What is a genetic compatibility test when planning a pregnancy and why it is needed – we understand together with the geneticist.
Ask if any of your friends did a genetic compatibility test when planning a pregnancy? Most likely, the answer will be “no”. But such a test today is the only opportunity for parents to find out if they have a risk of having a baby with a serious congenital disease, such as cystic fibrosis, phenylketonuria, hemophilia and others. Such diseases (and there are more than 10,000 of them in total) are called monogenic, and the cause of each of these diseases is damage or mutation of one gene.
Everyone is familiar with diseases caused by chromosomal abnormalities. The most striking example is Down syndrome. Most embryos with chromosomal abnormalities die in the early stages of pregnancy. At the same time, chromosomal diseases are rarely inherited, and in more than 95% of cases, the risk of re-birth in the family of a sick child with chromosomal pathology does not exceed the general population level. To diagnose chromosomal abnormalities in IVF programs, preimplantation genetic diagnosis is used, or prenatal screening, including biochemical studies, ultrasound diagnostics, noninvasive genetic test, analysis of chorionic villi cells or amniotic fluid.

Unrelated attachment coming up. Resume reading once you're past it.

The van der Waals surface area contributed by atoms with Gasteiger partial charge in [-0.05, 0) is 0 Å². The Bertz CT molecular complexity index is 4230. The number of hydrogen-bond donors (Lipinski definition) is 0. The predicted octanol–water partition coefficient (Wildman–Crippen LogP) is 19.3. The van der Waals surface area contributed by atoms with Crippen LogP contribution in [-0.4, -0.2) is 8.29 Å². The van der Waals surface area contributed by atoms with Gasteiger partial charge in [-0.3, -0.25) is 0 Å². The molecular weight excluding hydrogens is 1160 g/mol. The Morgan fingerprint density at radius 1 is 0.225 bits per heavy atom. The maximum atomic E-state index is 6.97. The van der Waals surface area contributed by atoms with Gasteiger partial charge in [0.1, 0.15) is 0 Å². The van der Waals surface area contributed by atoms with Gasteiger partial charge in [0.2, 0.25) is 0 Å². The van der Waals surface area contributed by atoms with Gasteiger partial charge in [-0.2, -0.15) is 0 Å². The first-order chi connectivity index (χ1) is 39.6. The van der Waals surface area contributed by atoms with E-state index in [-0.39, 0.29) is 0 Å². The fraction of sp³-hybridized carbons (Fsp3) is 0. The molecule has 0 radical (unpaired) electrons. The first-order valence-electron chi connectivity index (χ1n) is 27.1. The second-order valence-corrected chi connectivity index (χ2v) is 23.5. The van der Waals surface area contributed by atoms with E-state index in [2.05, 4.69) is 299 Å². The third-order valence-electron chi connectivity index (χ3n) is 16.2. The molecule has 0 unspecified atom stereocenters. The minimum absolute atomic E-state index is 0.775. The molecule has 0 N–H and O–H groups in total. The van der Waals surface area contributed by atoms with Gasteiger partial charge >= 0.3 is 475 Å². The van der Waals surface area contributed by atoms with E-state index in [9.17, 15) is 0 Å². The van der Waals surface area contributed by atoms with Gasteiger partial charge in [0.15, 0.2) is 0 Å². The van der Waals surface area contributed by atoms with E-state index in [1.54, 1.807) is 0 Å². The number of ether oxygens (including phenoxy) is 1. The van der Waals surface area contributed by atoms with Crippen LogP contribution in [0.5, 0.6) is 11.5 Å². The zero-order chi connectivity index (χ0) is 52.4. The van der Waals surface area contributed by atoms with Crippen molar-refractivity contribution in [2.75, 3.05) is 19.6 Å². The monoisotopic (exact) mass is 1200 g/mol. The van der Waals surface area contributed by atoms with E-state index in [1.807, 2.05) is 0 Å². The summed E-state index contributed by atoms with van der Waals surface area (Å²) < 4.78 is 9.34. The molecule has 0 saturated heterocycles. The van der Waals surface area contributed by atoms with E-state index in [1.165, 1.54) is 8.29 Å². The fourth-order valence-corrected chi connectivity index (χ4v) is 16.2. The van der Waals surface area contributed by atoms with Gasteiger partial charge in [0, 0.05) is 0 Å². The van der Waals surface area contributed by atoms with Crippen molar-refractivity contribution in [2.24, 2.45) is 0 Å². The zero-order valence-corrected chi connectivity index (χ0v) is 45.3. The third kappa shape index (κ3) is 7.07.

The situation with monogenic diseases is quite different. It is not possible to detect them in the early stages of pregnancy by standard screenings, and natural selection does not work for them. Fortunately, monogenic diseases are quite rare. The most well-known monogenic diseases include phenylketonuria, cystic fibrosis, galactosemia, adrenogenital syndrome, hemophilia A and B, Duchenne/Becker myodystrophy, proximal spinal muscular atrophy, and many other diseases.